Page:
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vm: Round up npages and alignment for contig reclamation
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Authored by markj on Feb 25 2021, 6:05 PM.

Details

Summary

When searching for runs to reclaim, we need to ensure that the entire
run will be added to the buddy allocator as a single unit. Otherwise,
it will not be visible to vm_phys_alloc_contig().

Test Plan

Tried contigmalloc tests from stress2.

Diff Detail

Repository
R10 FreeBSD src repository
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Automatic diff as part of commit; lint not applicable.
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Event Timeline

markj requested review of this revision.Feb 25 2021, 6:05 PM
markj added reviewers: kib, alc, dougm.
markj added a subscriber: mav.

The rounding up should be capped at the largest supported buddy list order. (For allocation requests that are larger than the largest supported order, we do the following: For each block in the largest order list, we look at its successors in the vm_page array to see if a sufficient number of them are free to satisfy the request.)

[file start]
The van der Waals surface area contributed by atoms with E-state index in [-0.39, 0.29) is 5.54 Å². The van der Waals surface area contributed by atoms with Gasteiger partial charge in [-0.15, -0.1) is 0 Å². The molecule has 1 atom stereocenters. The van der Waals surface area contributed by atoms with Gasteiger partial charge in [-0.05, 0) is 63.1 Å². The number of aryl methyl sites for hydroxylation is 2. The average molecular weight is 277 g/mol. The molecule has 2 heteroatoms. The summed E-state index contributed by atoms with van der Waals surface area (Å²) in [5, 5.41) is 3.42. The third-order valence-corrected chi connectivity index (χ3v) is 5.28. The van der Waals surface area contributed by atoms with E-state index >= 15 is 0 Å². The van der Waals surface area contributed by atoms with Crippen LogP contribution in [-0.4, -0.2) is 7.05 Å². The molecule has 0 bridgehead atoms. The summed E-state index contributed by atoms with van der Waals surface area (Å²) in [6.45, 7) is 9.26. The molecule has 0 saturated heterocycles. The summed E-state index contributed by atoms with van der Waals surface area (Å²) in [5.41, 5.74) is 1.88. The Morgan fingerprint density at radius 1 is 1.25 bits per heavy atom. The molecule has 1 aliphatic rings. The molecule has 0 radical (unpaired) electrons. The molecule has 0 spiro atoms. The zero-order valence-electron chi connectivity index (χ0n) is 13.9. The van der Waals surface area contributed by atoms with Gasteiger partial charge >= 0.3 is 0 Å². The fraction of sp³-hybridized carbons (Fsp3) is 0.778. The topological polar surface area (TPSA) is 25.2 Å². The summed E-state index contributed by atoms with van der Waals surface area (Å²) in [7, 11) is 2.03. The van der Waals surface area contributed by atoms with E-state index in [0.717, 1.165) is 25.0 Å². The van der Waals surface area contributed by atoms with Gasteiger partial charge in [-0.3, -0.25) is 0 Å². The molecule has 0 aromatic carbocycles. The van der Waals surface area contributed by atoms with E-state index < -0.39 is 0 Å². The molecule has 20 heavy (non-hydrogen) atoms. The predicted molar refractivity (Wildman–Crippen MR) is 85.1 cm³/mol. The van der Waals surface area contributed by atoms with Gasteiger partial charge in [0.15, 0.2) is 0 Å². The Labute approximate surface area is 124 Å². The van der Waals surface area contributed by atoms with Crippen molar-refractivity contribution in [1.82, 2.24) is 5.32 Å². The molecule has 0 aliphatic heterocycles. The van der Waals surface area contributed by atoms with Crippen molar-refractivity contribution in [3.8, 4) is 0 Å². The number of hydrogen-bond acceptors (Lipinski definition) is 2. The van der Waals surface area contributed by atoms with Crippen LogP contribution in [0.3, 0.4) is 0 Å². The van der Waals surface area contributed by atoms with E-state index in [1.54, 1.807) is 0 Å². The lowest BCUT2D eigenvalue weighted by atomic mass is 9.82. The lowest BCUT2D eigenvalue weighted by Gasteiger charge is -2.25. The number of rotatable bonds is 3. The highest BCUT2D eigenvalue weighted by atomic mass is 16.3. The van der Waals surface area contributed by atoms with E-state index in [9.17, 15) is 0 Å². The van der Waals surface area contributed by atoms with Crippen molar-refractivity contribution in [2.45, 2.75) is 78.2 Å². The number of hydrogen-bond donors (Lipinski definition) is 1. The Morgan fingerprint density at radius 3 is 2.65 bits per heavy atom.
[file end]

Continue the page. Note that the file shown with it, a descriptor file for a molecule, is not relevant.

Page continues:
Round up to at most a multiple of the maximum vm_phys chunk size.

sys/vm/vm_page.c
2980

I think that the rounding should be performed here, right after the KASSERT()s and before the sanity check on the number of free pages. The reason being that in the worst case vm_page_reclaim_run() will perform the rounded up number of page allocations before it frees any of the pages from the contiguous run.

3013–3014

Rather than "To ensure that runs are not fragmented, ...", I would say, "Due to limitations of vm_phys_alloc_contig(), ..."

markj marked 2 inline comments as done.
  • Update comment per feedback, fix a typo.
  • Move the adjustment to before the check of the free page count.
This revision is now accepted and ready to land.Feb 28 2021, 9:48 PM

mav@ could you please give your hack/test case to markj@. There should be a significant reduction in the amount scanning with this patch.

This is the patch I've used: https://people.freebsd.org/~mav/memfrag.patch . After boot run it with setting sysctl vm.fragment, depending on how often wired pages should go. I've set it to 4. After that try to receive something with Chelsio NIC with MTU 9000, so that it try to refill its receive queue and see how the receive interrupt threads explode. I've used iSCSI target writes, which additionally may keep buffers for some time while write commands are processed.

In D28924#649076, @mav wrote:

This is the patch I've used: https://people.freebsd.org/~mav/memfrag.patch . After boot run it with setting sysctl vm.fragment, depending on how often wired pages should go. I've set it to 4. After that try to receive something with Chelsio NIC with MTU 9000, so that it try to refill its receive queue and see how the receive interrupt threads explode. I've used iSCSI target writes, which additionally may keep buffers for some time while write commands are processed.